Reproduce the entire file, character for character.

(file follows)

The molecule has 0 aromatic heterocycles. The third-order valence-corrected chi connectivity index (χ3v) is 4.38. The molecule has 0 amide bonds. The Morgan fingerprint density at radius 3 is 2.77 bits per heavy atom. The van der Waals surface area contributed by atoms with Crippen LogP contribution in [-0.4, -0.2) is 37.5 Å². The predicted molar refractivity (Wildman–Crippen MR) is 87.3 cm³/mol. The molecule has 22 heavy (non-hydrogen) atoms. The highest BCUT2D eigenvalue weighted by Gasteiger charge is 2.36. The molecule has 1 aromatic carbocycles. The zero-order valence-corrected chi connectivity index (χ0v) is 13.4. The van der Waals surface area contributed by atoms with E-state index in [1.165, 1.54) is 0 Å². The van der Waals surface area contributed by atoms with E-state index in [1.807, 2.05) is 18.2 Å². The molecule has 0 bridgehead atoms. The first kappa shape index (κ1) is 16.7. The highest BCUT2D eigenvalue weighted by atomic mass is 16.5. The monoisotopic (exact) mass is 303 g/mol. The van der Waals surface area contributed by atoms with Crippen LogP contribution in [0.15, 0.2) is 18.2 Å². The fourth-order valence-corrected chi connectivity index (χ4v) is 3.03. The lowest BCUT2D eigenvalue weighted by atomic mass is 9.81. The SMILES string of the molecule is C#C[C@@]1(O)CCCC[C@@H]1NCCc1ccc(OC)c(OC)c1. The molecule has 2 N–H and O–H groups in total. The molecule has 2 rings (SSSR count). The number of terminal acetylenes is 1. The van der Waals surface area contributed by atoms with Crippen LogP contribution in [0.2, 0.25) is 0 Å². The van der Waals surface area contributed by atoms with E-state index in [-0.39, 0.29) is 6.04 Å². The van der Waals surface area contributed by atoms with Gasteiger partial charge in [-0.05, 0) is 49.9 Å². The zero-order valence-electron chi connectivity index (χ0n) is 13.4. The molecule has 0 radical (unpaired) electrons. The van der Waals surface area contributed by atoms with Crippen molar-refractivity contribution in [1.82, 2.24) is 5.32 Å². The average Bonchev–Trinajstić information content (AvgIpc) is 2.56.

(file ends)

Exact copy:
The molecule has 0 aromatic heterocycles. The third-order valence-corrected chi connectivity index (χ3v) is 4.38. The molecule has 0 amide bonds. The Morgan fingerprint density at radius 3 is 2.77 bits per heavy atom. The van der Waals surface area contributed by atoms with Crippen LogP contribution in [-0.4, -0.2) is 37.5 Å². The predicted molar refractivity (Wildman–Crippen MR) is 87.3 cm³/mol. The molecule has 22 heavy (non-hydrogen) atoms. The highest BCUT2D eigenvalue weighted by Gasteiger charge is 2.36. The molecule has 1 aromatic carbocycles. The zero-order valence-corrected chi connectivity index (χ0v) is 13.4. The van der Waals surface area contributed by atoms with E-state index in [1.165, 1.54) is 0 Å². The van der Waals surface area contributed by atoms with E-state index in [1.807, 2.05) is 18.2 Å². The molecule has 0 bridgehead atoms. The first kappa shape index (κ1) is 16.7. The highest BCUT2D eigenvalue weighted by atomic mass is 16.5. The monoisotopic (exact) mass is 303 g/mol. The van der Waals surface area contributed by atoms with Crippen LogP contribution in [0.15, 0.2) is 18.2 Å². The fourth-order valence-corrected chi connectivity index (χ4v) is 3.03. The lowest BCUT2D eigenvalue weighted by atomic mass is 9.81. The SMILES string of the molecule is C#C[C@@]1(O)CCCC[C@@H]1NCCc1ccc(OC)c(OC)c1. The molecule has 2 N–H and O–H groups in total. The molecule has 2 rings (SSSR count). The number of terminal acetylenes is 1. The van der Waals surface area contributed by atoms with Crippen LogP contribution in [0.2, 0.25) is 0 Å². The van der Waals surface area contributed by atoms with E-state index in [-0.39, 0.29) is 6.04 Å². The van der Waals surface area contributed by atoms with Gasteiger partial charge in [-0.05, 0) is 49.9 Å². The zero-order valence-electron chi connectivity index (χ0n) is 13.4. The molecule has 0 radical (unpaired) electrons. The van der Waals surface area contributed by atoms with Crippen molar-refractivity contribution in [1.82, 2.24) is 5.32 Å². The average Bonchev–Trinajstić information content (AvgIpc) is 2.56.